Name: oregano, Greek oregano, Mexican oregano, golden oregano, Origanum vulgare, wild marjoram, Mediterranean oregano.
Height: usually only 20cm high.
Foliage: evergreen perennial.
Climate: grows well in cold temperate, warm temperate and arid/semi-arid climates. In tropical and sub-tropical areas, grow in pots to protect from rain during the wet.
Soil: grows well in most well-drained soils or premium potting mixes.
Position: full sun to part shade.
Flowering and fruiting: tiny pink or white flowers are usually produced in summer.
Feeding: regular applications of fertiliser are not required.
Watering: allow soil or potting mix to dry between waterings. Do not overwater.
An aromatic evergreen groundcover, oregano is a naturally spreading herb that thrives in most dry summer gardens. Mediterranean oregano prefers dry soils and achieves maximum flavour in full sun, even though it does grow well in part shade. Perfect for pots, containers or windowsills, especially in tropical and sub-tropical climates, where it may become too wet in summer, oregano is a versatile and useful herb. It’s related to marjoram, and the two can often be interchanged in recipes.
Oregano is most famous for its popularity on pizzas and as an ingredient in Italian and Greek cuisine. Oils in the foliage give it a strong flavour and aroma, as well as reputed medicinal properties, including anti-bacterial traits, as well as insect-repelling qualities. But it is its flavour, especially in sauces and marinades, that makes this herb so popular. A hardy groundcover, oregano is a popular addition to herb parterres and as an edging plant in vegie patches and kitchen gardens. It’s also perfect for the urban farmer or budding chef who only has room for a few flavourful pots.
Oregano can be grown from seed but is usually available in small herb pots or punnets. Before planting out or transplanting, always water the pot to minimise root disturbance and transplant shock.
Oregano is relatively maintenance-free. Water only when the soil dries out, and prune to remove any wayward growth. Harvest regularly to maintain a compact shape and to encourage delicious new growth.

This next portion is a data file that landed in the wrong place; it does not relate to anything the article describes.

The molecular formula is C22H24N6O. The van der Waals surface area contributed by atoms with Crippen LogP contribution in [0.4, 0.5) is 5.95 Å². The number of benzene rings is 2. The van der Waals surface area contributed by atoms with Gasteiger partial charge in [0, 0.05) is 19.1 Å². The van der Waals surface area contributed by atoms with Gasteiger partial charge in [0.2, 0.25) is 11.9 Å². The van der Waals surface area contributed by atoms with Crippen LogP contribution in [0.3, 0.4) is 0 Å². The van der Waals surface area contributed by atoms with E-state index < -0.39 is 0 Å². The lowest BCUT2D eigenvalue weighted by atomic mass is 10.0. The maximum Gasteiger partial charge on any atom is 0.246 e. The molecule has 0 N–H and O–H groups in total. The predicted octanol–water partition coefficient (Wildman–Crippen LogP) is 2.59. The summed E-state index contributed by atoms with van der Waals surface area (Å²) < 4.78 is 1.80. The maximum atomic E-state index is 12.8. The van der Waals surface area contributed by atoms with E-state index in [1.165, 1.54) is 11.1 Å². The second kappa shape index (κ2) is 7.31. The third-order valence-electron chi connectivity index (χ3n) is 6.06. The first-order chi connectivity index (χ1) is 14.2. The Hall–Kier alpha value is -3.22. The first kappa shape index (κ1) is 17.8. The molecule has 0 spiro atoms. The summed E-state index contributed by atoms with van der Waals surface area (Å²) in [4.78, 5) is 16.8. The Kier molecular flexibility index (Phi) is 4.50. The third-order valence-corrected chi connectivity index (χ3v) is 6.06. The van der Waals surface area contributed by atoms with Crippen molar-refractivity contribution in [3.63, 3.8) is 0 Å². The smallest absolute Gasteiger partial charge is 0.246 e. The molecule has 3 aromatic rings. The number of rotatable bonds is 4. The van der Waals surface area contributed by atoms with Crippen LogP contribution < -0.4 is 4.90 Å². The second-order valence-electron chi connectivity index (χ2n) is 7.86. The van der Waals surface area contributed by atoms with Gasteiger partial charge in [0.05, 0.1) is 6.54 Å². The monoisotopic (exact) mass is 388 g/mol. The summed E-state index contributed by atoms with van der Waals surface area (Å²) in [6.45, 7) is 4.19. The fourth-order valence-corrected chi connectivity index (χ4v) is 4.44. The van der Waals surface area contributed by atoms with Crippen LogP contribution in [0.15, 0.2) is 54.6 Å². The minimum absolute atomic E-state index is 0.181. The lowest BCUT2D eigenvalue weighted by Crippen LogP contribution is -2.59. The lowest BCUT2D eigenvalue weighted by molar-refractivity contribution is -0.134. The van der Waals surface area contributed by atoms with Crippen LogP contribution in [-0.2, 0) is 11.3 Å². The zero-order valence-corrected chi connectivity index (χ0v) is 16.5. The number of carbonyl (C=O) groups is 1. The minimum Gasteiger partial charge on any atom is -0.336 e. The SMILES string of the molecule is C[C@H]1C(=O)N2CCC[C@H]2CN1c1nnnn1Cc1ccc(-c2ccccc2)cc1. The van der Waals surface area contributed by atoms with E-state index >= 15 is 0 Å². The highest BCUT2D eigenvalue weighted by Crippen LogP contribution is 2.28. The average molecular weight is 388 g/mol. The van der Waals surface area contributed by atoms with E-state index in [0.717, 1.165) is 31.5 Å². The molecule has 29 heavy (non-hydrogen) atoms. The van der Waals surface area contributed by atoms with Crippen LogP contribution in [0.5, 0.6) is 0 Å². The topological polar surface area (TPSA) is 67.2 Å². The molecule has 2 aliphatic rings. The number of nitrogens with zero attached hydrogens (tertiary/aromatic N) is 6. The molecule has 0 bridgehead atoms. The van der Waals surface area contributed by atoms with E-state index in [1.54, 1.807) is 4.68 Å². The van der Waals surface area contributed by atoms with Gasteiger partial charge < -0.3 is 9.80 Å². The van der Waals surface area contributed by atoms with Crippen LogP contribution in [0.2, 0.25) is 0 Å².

Fertiliser is not usually necessary, as oregano naturally grows in poor soils. Water only when the soil or potting mix has dried out—usually in dry hot weather, or when plants are grown in pots.
Slugs and snails may be attracted to your oregano while it is young. Lay snail and slug traps to reduce any damage.
While some insects are said to be repelled by oregano, aphids are not one of them. If found, try removing them with a solid jet of water. If this does not work, spray the aphids with a soap spray or Eco-Oil.
Layering is an easy way to propagate oregano, and something this tasty herb does naturally. This occurs when a branch or stem touches the soil. This association with the soil and moisture causes the stem to send out roots, which establish in the soil, creating a new plant that can then be separated from the parent. To accelerate this process, peg long stems down and cover a small section with soil to promote root development.
After applying fertiliser, delay harvesting for a few days and rinse well before eating. If using products to deal with pests, diseases or weeds, always read the label, follow the instructions carefully and wear suitable protective equipment. Store all garden chemicals out of the reach of children and pets.
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